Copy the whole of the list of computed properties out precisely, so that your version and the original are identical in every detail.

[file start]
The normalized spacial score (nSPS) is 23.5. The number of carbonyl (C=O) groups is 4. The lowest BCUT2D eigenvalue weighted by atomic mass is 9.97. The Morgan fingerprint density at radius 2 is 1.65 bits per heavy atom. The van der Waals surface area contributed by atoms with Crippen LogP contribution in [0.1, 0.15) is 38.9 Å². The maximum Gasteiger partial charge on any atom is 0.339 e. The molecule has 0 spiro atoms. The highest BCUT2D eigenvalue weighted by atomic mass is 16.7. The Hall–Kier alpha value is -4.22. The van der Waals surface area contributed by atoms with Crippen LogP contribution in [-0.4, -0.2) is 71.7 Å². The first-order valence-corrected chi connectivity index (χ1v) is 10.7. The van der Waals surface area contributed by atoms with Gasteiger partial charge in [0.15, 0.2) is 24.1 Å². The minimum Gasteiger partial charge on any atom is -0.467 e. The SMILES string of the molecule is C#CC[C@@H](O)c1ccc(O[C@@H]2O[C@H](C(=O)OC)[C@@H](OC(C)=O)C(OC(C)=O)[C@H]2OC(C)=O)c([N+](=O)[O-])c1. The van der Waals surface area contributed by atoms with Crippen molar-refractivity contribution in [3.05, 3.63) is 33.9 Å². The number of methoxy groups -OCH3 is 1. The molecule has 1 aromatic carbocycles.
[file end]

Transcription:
The normalized spacial score (nSPS) is 23.5. The number of carbonyl (C=O) groups is 4. The lowest BCUT2D eigenvalue weighted by atomic mass is 9.97. The Morgan fingerprint density at radius 2 is 1.65 bits per heavy atom. The van der Waals surface area contributed by atoms with Crippen LogP contribution in [0.1, 0.15) is 38.9 Å². The maximum Gasteiger partial charge on any atom is 0.339 e. The molecule has 0 spiro atoms. The highest BCUT2D eigenvalue weighted by atomic mass is 16.7. The Hall–Kier alpha value is -4.22. The van der Waals surface area contributed by atoms with Crippen LogP contribution in [-0.4, -0.2) is 71.7 Å². The first-order valence-corrected chi connectivity index (χ1v) is 10.7. The van der Waals surface area contributed by atoms with Gasteiger partial charge in [0.15, 0.2) is 24.1 Å². The minimum Gasteiger partial charge on any atom is -0.467 e. The SMILES string of the molecule is C#CC[C@@H](O)c1ccc(O[C@@H]2O[C@H](C(=O)OC)[C@@H](OC(C)=O)C(OC(C)=O)[C@H]2OC(C)=O)c([N+](=O)[O-])c1. The van der Waals surface area contributed by atoms with Crippen molar-refractivity contribution in [3.05, 3.63) is 33.9 Å². The number of methoxy groups -OCH3 is 1. The molecule has 1 aromatic carbocycles.